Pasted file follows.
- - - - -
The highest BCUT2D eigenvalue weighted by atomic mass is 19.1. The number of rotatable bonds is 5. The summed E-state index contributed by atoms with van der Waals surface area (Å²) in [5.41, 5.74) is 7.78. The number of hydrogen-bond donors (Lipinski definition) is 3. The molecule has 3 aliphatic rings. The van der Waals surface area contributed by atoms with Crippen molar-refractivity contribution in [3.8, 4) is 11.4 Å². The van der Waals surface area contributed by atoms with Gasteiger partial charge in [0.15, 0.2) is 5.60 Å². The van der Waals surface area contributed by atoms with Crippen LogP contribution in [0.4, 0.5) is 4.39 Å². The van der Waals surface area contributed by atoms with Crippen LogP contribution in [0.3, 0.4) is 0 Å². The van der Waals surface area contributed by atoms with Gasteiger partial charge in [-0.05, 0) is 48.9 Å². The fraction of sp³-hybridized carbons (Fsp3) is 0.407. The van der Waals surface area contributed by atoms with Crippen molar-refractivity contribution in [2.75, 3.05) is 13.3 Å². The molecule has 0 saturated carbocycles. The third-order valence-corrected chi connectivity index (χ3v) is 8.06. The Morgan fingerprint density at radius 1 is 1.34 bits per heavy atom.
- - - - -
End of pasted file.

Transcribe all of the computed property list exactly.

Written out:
The highest BCUT2D eigenvalue weighted by atomic mass is 19.1. The number of rotatable bonds is 5. The summed E-state index contributed by atoms with van der Waals surface area (Å²) in [5.41, 5.74) is 7.78. The number of hydrogen-bond donors (Lipinski definition) is 3. The molecule has 3 aliphatic rings. The van der Waals surface area contributed by atoms with Crippen molar-refractivity contribution in [3.8, 4) is 11.4 Å². The van der Waals surface area contributed by atoms with Gasteiger partial charge in [0.15, 0.2) is 5.60 Å². The van der Waals surface area contributed by atoms with Crippen LogP contribution in [0.4, 0.5) is 4.39 Å². The van der Waals surface area contributed by atoms with Crippen LogP contribution in [0.3, 0.4) is 0 Å². The van der Waals surface area contributed by atoms with Gasteiger partial charge in [-0.05, 0) is 48.9 Å². The fraction of sp³-hybridized carbons (Fsp3) is 0.407. The van der Waals surface area contributed by atoms with Crippen molar-refractivity contribution in [2.75, 3.05) is 13.3 Å². The molecule has 0 saturated carbocycles. The third-order valence-corrected chi connectivity index (χ3v) is 8.06. The Morgan fingerprint density at radius 1 is 1.34 bits per heavy atom.